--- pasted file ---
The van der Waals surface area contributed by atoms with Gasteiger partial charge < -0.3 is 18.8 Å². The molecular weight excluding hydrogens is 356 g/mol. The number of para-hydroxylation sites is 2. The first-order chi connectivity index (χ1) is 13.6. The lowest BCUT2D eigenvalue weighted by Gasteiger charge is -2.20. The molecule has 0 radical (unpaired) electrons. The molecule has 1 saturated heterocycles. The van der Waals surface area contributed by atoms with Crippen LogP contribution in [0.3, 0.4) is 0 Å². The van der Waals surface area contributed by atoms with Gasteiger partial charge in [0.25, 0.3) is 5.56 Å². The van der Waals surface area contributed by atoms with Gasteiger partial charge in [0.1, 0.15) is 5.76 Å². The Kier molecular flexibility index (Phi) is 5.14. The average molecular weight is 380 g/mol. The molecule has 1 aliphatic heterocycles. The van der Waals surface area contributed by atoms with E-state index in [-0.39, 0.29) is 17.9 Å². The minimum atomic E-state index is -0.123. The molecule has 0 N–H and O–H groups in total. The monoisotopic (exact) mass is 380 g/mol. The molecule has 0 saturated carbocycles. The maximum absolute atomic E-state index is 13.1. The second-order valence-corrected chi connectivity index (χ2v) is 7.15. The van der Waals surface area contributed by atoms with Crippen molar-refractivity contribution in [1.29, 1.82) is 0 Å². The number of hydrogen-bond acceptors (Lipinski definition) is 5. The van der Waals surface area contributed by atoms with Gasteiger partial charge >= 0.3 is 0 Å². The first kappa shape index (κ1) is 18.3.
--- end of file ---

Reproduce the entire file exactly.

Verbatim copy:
The van der Waals surface area contributed by atoms with Gasteiger partial charge < -0.3 is 18.8 Å². The molecular weight excluding hydrogens is 356 g/mol. The number of para-hydroxylation sites is 2. The first-order chi connectivity index (χ1) is 13.6. The lowest BCUT2D eigenvalue weighted by Gasteiger charge is -2.20. The molecule has 0 radical (unpaired) electrons. The molecule has 1 saturated heterocycles. The van der Waals surface area contributed by atoms with Crippen LogP contribution in [0.3, 0.4) is 0 Å². The van der Waals surface area contributed by atoms with Gasteiger partial charge in [0.25, 0.3) is 5.56 Å². The van der Waals surface area contributed by atoms with Gasteiger partial charge in [0.1, 0.15) is 5.76 Å². The Kier molecular flexibility index (Phi) is 5.14. The average molecular weight is 380 g/mol. The molecule has 1 aliphatic heterocycles. The van der Waals surface area contributed by atoms with E-state index in [-0.39, 0.29) is 17.9 Å². The minimum atomic E-state index is -0.123. The molecule has 0 N–H and O–H groups in total. The monoisotopic (exact) mass is 380 g/mol. The molecule has 0 saturated carbocycles. The maximum absolute atomic E-state index is 13.1. The second-order valence-corrected chi connectivity index (χ2v) is 7.15. The van der Waals surface area contributed by atoms with Crippen molar-refractivity contribution in [1.29, 1.82) is 0 Å². The number of hydrogen-bond acceptors (Lipinski definition) is 5. The van der Waals surface area contributed by atoms with Gasteiger partial charge >= 0.3 is 0 Å². The first kappa shape index (κ1) is 18.3.